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Thread: First time homebuyer

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    #1

    First time homebuyer

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    So DH and I are currently thinking about buying a home. Our lease is up where we are in November and we really want to move. We are considering renting/buying and having completely decided yet which way we're going to go. But I'm wondering where to even begin. Can someone give me some advice on where to even start. How do you choose who to get a mortgage from? Are you supposed to be qualified before you start viewing homes.

    We haven't looked very seriously yet, but we found one house that we both LOVE. I've tried e-mailing through realtor.com asking a few questions about it, but always seem to get a generic response. Am I supposed to get an agent first or do I go through the agent who is listed on the home to find out what to do next? As you can tell I have no idea what I'm doing and need major step by step instructions on how this works. Is it wrong to request a viewing of a home when I'm not sure if we would qualify for a mortgage (major reason I'm unsure is I have a full time job offer to start in December but am currently only working sporadically part-time).

    Thanks for any advice anyone has!
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    #2
    If you're with USAA, they have a program called Home Circle that's designed to help you with the whole process from start to finish: setting you up with a realtor, credit approval and mortgage, homeowner's insurance, etc.

    When we were homebuying we just picked a realtor based off reviews online and talked to her. Told her our price range and what we wanted and she sent us some homes to look at and then we picked which ones we wanted to view in person. We didn't have to get preapproved to view the homes or anything. When it came time for the bank stuff we went with the bank our realtor suggested, and they took good care of us. Later the mortgage was sold to Wells Fargo so that's who has our mortgage now.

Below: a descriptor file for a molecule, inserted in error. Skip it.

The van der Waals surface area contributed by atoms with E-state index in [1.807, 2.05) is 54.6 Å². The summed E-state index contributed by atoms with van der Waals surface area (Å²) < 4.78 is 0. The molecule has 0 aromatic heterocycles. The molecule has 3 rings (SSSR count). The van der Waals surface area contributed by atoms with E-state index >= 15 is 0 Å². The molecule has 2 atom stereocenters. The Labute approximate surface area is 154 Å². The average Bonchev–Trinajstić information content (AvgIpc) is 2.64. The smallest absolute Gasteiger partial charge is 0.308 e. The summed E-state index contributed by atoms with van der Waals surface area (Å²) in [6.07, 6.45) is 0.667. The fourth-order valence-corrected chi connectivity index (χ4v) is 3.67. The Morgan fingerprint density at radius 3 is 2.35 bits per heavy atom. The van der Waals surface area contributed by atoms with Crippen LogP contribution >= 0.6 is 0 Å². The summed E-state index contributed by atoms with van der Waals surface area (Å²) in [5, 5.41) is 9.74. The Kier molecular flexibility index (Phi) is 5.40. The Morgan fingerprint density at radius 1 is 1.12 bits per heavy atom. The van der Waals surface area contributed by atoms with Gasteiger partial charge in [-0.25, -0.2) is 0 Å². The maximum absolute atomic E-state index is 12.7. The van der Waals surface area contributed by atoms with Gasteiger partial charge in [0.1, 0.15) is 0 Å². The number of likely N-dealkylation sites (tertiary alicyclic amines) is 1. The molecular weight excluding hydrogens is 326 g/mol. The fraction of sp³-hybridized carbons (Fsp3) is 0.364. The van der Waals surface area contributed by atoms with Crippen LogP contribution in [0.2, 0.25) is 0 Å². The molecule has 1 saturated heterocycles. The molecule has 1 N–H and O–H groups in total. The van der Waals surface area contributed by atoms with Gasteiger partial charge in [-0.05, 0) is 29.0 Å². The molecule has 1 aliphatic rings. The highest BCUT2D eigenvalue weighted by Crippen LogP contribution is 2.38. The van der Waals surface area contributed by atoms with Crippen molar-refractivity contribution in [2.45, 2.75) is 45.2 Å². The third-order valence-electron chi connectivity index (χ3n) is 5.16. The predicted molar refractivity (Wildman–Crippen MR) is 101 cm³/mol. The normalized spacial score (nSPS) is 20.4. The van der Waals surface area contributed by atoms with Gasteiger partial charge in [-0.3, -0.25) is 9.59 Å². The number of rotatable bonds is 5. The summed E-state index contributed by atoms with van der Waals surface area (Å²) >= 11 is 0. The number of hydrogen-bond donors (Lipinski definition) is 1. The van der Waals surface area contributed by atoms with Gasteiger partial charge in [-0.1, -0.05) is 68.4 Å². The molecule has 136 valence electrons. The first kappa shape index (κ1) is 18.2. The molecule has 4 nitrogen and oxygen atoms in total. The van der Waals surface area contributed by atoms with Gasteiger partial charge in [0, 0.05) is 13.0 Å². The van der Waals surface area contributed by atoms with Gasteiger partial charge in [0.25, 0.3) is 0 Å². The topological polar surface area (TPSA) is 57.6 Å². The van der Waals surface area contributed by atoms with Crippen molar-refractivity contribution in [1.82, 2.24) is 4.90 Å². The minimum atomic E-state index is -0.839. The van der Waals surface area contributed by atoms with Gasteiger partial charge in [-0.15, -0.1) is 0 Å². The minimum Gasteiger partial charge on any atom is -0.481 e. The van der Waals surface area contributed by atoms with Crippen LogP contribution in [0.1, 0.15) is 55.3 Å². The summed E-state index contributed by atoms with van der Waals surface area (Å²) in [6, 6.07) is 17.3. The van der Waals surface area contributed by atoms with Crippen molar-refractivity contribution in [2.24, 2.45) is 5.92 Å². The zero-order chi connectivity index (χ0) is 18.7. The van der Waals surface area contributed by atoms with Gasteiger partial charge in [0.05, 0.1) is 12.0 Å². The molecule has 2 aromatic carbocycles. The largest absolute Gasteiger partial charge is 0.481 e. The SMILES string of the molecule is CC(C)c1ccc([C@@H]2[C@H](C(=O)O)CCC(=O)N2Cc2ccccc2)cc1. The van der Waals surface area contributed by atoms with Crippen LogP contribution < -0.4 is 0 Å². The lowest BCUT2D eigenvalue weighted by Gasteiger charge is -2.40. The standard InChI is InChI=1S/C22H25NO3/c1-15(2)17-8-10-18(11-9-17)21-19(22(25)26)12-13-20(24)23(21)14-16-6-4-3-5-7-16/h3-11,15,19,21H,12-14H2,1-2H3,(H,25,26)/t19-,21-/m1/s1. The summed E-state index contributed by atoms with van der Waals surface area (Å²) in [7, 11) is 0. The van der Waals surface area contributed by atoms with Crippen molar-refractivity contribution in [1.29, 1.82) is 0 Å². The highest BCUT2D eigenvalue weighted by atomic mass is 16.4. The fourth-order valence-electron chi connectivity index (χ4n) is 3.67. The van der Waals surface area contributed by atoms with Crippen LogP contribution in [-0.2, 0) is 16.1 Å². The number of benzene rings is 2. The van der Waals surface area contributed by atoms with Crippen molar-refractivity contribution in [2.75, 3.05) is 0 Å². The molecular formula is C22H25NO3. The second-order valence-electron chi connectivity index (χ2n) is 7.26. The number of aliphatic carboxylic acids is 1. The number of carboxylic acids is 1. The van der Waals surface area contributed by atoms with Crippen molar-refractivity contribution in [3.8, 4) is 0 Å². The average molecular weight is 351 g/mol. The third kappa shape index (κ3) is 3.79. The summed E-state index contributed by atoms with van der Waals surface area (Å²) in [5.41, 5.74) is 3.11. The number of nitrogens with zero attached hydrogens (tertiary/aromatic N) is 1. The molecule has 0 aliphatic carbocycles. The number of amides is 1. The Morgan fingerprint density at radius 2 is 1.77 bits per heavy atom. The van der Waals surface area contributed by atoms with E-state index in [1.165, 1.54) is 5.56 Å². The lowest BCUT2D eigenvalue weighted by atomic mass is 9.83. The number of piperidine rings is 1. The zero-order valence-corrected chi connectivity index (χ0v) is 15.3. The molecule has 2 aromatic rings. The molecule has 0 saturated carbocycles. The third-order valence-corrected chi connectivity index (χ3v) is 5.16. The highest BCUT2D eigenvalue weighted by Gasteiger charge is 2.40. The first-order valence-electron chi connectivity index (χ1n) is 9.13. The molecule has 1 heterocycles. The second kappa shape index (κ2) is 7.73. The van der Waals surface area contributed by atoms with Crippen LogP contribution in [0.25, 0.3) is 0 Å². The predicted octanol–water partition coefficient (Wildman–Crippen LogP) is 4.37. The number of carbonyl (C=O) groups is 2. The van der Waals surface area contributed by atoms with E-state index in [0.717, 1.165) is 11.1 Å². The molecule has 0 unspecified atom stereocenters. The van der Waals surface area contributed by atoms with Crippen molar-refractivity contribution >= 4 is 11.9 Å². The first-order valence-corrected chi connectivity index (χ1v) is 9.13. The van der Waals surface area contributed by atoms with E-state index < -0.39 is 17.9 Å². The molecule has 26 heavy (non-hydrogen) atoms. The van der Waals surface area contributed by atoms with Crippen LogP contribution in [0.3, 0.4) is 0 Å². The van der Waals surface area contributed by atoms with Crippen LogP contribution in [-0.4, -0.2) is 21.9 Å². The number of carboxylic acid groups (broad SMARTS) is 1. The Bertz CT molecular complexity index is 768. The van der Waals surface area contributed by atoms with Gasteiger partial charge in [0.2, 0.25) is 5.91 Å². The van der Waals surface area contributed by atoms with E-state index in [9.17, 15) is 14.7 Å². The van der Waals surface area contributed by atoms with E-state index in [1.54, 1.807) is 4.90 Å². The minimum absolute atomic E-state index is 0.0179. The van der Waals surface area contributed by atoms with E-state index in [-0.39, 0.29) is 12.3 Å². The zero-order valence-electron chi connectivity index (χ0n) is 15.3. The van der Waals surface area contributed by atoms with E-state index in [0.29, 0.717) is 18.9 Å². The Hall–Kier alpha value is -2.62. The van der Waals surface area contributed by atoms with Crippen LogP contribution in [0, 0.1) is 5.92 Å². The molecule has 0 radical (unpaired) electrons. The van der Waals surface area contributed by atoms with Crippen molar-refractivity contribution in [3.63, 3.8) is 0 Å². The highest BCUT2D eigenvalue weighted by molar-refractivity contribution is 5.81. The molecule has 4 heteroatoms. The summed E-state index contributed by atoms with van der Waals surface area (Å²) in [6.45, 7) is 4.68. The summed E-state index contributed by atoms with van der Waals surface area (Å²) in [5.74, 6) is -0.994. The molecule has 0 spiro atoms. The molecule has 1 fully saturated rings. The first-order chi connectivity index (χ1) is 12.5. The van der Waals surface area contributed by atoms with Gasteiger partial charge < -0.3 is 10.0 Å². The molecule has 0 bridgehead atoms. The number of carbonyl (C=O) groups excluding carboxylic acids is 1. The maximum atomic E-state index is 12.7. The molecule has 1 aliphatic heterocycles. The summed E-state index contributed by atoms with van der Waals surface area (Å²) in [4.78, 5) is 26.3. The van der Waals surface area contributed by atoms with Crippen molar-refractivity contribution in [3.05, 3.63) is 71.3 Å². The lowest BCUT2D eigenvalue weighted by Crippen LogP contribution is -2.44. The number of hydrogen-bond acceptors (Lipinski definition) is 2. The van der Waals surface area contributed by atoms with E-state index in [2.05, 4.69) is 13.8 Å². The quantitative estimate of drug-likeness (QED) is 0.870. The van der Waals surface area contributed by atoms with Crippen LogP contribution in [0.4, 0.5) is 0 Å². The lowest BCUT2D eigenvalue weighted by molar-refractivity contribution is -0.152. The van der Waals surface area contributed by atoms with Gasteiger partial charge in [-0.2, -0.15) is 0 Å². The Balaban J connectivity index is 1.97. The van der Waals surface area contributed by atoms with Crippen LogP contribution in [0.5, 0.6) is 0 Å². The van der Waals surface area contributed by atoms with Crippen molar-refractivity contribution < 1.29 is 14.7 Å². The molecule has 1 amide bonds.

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    #3
    We got our mortgage because our realtor (a good friend) liked//worked closely with one mortgage company, who did Wells Fargo stuff. We love owning a home. And the process wasn't super daunting, really.
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    #4
    Our realtor came recommended by the majority of people on base that we know. She's a military wife and one of the top rated realtors for the state of Alaska. She has been amazing. We're building and it's been the biggest mess ever. I feel kind of bad for her. She helped us find our lender and he's been just as awesome and specializes in VA loans.
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    #5
    Thanks for the info guys. I guess I'm just scared to waste someones time and then not qualify. I'm not sure if they would consider my income even though I have a signed offer to start in December since I'm not making it now or if DH's credit is good enough (mine is low to mid 700's but his is low to mid 600's due to some things that went to collections when he was like 18, nothing like that on his record since 2007 though).

    Did any of you guys do VA loans with $0 down? How much did you actually have to pay out of pocket through the whole process?

    Also, should I find my own agent first or just contact the one for the property we are interested in? The house we have found is PERFECT but if we can't get it and nothing else amazing comes up we would probably wait a year or two and build our own house. I guess I'm just confused if the agent on the sign for the property is representing that property or whether they would represent me if that makes any sense?
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    #6
    Get your own agent first. It is actually better to have a different agent than the one listed on the property. In most states, the same agent can't represent both parties, so if you used the same agent, someone else from the office would have to work with you anyway. Each party needs someone representing just their interests; it's a conflict of interest for the same person to represent both the buyer and seller. Even if it is legal in your area, you don't want that. You want someone whose entire job is to get you the lowest price and terms possible. The seller's agent is working to get the highest price and best terms for them.

    Don't worry about wasting their time. As long as you aren't just doing it because it is fun to look at houses, it's fine. It's part of their job and not everyone ends up buying a house.
    Science always wins over bullshit. ~Dick Rutkowski
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    from an Agents POV:

    the first thing you want to do is a budget. you will want to factor all the costs of buying and owning your own home.
    costs you may not have considered: taxes, insurance, higher electric bills, water bill, trash service, routine and emergency maintenance, pest control, lawn care.